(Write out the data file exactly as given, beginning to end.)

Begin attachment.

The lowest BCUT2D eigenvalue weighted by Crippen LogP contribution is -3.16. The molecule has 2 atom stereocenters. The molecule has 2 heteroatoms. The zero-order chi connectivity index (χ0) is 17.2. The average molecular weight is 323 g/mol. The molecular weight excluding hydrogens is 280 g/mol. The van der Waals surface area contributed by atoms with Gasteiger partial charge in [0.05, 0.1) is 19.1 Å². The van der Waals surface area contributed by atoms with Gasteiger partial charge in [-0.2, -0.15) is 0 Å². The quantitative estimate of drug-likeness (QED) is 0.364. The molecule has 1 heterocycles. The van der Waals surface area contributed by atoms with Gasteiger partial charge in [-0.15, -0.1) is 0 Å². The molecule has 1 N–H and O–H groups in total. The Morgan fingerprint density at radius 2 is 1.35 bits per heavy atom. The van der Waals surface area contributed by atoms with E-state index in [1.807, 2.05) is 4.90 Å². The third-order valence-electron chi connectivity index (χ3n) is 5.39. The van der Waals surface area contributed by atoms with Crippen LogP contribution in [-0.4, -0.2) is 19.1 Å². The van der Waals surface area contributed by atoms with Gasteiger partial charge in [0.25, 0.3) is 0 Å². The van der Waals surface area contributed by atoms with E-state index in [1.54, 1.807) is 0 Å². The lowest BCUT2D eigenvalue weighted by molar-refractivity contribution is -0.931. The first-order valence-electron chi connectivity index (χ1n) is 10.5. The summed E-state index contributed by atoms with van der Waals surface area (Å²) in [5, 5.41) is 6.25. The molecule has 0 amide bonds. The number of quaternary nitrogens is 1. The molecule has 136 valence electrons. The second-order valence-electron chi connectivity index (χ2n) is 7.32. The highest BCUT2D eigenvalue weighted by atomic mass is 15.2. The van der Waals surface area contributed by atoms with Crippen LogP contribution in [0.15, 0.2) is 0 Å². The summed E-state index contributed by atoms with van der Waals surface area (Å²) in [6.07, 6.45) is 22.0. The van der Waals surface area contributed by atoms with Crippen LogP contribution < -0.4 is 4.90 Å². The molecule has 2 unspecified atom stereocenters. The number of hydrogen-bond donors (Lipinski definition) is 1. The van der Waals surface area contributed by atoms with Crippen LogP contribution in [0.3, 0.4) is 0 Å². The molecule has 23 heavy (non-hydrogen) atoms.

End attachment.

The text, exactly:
The lowest BCUT2D eigenvalue weighted by Crippen LogP contribution is -3.16. The molecule has 2 atom stereocenters. The molecule has 2 heteroatoms. The zero-order chi connectivity index (χ0) is 17.2. The average molecular weight is 323 g/mol. The molecular weight excluding hydrogens is 280 g/mol. The van der Waals surface area contributed by atoms with Gasteiger partial charge in [0.05, 0.1) is 19.1 Å². The van der Waals surface area contributed by atoms with Gasteiger partial charge in [-0.2, -0.15) is 0 Å². The quantitative estimate of drug-likeness (QED) is 0.364. The molecule has 1 heterocycles. The van der Waals surface area contributed by atoms with Gasteiger partial charge in [-0.15, -0.1) is 0 Å². The molecule has 1 N–H and O–H groups in total. The Morgan fingerprint density at radius 2 is 1.35 bits per heavy atom. The van der Waals surface area contributed by atoms with E-state index in [1.807, 2.05) is 4.90 Å². The third-order valence-electron chi connectivity index (χ3n) is 5.39. The van der Waals surface area contributed by atoms with Crippen LogP contribution in [-0.4, -0.2) is 19.1 Å². The van der Waals surface area contributed by atoms with Gasteiger partial charge in [0.25, 0.3) is 0 Å². The van der Waals surface area contributed by atoms with E-state index in [1.54, 1.807) is 0 Å². The lowest BCUT2D eigenvalue weighted by molar-refractivity contribution is -0.931. The first-order valence-electron chi connectivity index (χ1n) is 10.5. The summed E-state index contributed by atoms with van der Waals surface area (Å²) in [5, 5.41) is 6.25. The molecule has 0 amide bonds. The number of quaternary nitrogens is 1. The molecule has 136 valence electrons. The second-order valence-electron chi connectivity index (χ2n) is 7.32. The highest BCUT2D eigenvalue weighted by atomic mass is 15.2. The van der Waals surface area contributed by atoms with Crippen LogP contribution in [0.15, 0.2) is 0 Å². The summed E-state index contributed by atoms with van der Waals surface area (Å²) in [6.07, 6.45) is 22.0. The van der Waals surface area contributed by atoms with Crippen LogP contribution < -0.4 is 4.90 Å². The molecule has 2 unspecified atom stereocenters. The number of hydrogen-bond donors (Lipinski definition) is 1. The van der Waals surface area contributed by atoms with Crippen LogP contribution in [0.3, 0.4) is 0 Å². The molecule has 23 heavy (non-hydrogen) atoms.